Source: Circuit Basics - Raspberry Pi ds18b20 temperature sensor tutorial

Set up the api

In the second part of the tutorial we are going to setup a simple web application to retrieve and store the temperature readings. This part requires advanced knowledge about creating and running web applications.

First signup for a mLab account and create a new database and user.

Write down the database connection string.

Then download the example api project.

git clone https://github.com/janikvonrotz/lorauna-api
cd lorauna-api
touch .env
vi .env

Read the README.md file and set the environment variables accordingly.

The example project not only allows to store temperatures, but also other data objects.

Below snippets are listed, which should provide you a better understanding of what is relevant for storing temperature data in the example project.

The schema files describes the data properties and methods that are used to save a temperature measurement.


type Temperature {
    _id: String
    created: Date
    value: Float

type Query {
    allTemperatures: [Temperature]
type Mutation {
    createTemperature(value: Float): Temperature

The resolver file actually implements the methods.


Query: {
    allTemperatures: async (root, args, context) => {
        return (await context.db.collection('temperature').find({}).sort({created: -1}).toArray()).map(prepare)
Mutation: {
    createTemperature: async (root, args, context) => {
        args.created = new Date()
        let res = await context.db.collection('temperature').insertOne(args)
        return prepare(res.ops[0])

The example project can be deployed using now by ZEIT or any other deployment service (like Heroku, Netlify, DigitalOcean, …).

Script for sending temperature data

If you were able to deploy the example api, you can now create a script that acutally sends the data from the Raspberry Pi.

The script requries the bc binary, install it with yum sudo apt install bc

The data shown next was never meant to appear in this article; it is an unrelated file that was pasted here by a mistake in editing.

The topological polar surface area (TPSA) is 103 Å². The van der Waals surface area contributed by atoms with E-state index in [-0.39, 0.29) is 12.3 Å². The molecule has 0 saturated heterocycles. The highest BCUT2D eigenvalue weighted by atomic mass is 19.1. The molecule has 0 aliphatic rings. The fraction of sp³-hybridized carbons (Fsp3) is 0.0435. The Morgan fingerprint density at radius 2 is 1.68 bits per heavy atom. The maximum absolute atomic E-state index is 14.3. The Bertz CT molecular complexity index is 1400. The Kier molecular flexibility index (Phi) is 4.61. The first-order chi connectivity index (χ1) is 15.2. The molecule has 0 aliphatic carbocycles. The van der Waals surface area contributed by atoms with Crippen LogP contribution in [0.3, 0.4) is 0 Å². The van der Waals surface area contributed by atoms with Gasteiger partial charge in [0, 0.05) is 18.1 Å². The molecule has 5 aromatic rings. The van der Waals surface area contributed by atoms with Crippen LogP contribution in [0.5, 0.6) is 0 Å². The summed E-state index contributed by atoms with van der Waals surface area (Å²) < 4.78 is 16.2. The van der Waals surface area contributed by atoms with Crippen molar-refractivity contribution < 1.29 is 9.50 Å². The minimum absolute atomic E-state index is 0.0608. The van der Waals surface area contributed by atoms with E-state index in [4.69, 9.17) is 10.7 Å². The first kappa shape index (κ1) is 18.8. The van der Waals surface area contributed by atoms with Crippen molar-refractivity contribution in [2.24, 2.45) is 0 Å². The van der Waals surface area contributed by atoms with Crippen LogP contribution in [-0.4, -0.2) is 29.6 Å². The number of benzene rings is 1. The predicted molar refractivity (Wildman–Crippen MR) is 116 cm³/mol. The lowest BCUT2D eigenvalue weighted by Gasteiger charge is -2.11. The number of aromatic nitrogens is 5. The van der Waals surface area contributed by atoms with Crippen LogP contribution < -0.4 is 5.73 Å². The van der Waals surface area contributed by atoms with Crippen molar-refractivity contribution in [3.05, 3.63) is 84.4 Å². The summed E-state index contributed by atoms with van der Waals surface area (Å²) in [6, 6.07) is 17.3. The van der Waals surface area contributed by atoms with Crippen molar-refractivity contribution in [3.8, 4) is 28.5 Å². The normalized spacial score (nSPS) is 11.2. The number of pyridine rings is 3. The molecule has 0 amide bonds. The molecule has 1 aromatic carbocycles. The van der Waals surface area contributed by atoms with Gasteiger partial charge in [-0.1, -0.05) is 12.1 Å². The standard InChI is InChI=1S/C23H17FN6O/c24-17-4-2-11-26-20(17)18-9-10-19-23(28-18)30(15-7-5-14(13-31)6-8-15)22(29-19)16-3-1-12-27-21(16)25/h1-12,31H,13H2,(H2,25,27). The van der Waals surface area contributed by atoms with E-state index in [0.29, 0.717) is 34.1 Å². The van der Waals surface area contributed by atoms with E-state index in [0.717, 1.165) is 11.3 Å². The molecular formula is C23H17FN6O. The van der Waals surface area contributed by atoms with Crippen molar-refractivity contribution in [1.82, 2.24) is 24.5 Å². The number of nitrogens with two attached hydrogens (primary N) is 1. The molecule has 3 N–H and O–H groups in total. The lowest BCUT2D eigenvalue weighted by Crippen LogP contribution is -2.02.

# get temperature data from sensor
data=$(cat /sys/bus/w1/devices/28-00000XXXXXXX/w1_slave | grep 't=' | cut -d "=" -f 2)

# convert into float
data=$(echo "scale=3;$data/1000" | bc -l)

curl \
  -X POST \
  -H "Content-Type: application/json" \
  --data '{ "query": "mutation { createTemperature(value: '$data') { _id, created } }" }' \

Make sure the script is executable and give it a try.

cd ~
chmod +x sendTemeperatureData.sh

Configure a cron job

Then script should be executed repeatedly.

Login with the pi user and edit the crontab file.

crontab -e

Add the following entry to the crontab file, it will run the script every ten minutes.

*/10 * * * * /home/pi/sendTemperatureData.sh

Query the thermo data

If you successfully sent temperature data, you can now query the api.

Open the graphql playground in your browser https://example.now.sh/ and enter the following query.

query {
  allTemperatures {

On the right side all temperature readings are listed.

Create a chart

I have created another example app for visualizing the temperature data.

Same procedure here. Clone the react example app and update the .env file.

git clone https://github.com/janikvonrotz/lorauna
cd lorauna
touch .env
vi .env

Now you can deploy the application with now or run the project locally.

Running the project locally requires the yarn package manager.

# install dependencies
# run the dev server
yarn dev

Open the app in your browser and navigate to /temperatures.

Now a chart like the one below should be showed.

temperature chart


Any questions? Let me know if you were able to follow this tutorial or got stuck somewhere. I am glad to help you.

Categories: Maker
Tags: rasperry pi , maker , thermo sensor , electronics , graphql , react